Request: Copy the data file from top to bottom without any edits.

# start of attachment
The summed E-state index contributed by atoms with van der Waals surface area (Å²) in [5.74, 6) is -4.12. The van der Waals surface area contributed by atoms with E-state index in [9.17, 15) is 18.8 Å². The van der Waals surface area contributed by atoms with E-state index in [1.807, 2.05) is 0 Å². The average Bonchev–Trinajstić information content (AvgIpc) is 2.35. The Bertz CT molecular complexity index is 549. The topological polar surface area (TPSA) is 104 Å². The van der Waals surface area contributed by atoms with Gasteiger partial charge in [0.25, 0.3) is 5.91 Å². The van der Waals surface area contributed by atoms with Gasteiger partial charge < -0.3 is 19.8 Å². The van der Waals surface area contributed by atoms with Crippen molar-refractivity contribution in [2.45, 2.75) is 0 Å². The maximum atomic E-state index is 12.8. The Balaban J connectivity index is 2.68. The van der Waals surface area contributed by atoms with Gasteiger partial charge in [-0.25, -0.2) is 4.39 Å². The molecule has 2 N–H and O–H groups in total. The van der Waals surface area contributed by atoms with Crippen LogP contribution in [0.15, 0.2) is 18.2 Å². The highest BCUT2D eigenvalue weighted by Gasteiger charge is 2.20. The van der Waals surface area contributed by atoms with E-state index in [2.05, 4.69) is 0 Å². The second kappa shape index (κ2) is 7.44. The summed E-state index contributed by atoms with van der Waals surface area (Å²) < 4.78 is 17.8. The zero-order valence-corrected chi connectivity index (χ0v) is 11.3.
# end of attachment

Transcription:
The summed E-state index contributed by atoms with van der Waals surface area (Å²) in [5.74, 6) is -4.12. The van der Waals surface area contributed by atoms with E-state index in [9.17, 15) is 18.8 Å². The van der Waals surface area contributed by atoms with E-state index in [1.807, 2.05) is 0 Å². The average Bonchev–Trinajstić information content (AvgIpc) is 2.35. The Bertz CT molecular complexity index is 549. The topological polar surface area (TPSA) is 104 Å². The van der Waals surface area contributed by atoms with Gasteiger partial charge in [0.25, 0.3) is 5.91 Å². The van der Waals surface area contributed by atoms with Gasteiger partial charge < -0.3 is 19.8 Å². The van der Waals surface area contributed by atoms with Crippen molar-refractivity contribution in [2.45, 2.75) is 0 Å². The maximum atomic E-state index is 12.8. The Balaban J connectivity index is 2.68. The van der Waals surface area contributed by atoms with Gasteiger partial charge in [-0.25, -0.2) is 4.39 Å². The molecule has 2 N–H and O–H groups in total. The van der Waals surface area contributed by atoms with Crippen LogP contribution in [0.15, 0.2) is 18.2 Å². The highest BCUT2D eigenvalue weighted by Gasteiger charge is 2.20. The van der Waals surface area contributed by atoms with E-state index in [2.05, 4.69) is 0 Å². The second kappa shape index (κ2) is 7.44. The summed E-state index contributed by atoms with van der Waals surface area (Å²) < 4.78 is 17.8. The zero-order valence-corrected chi connectivity index (χ0v) is 11.3.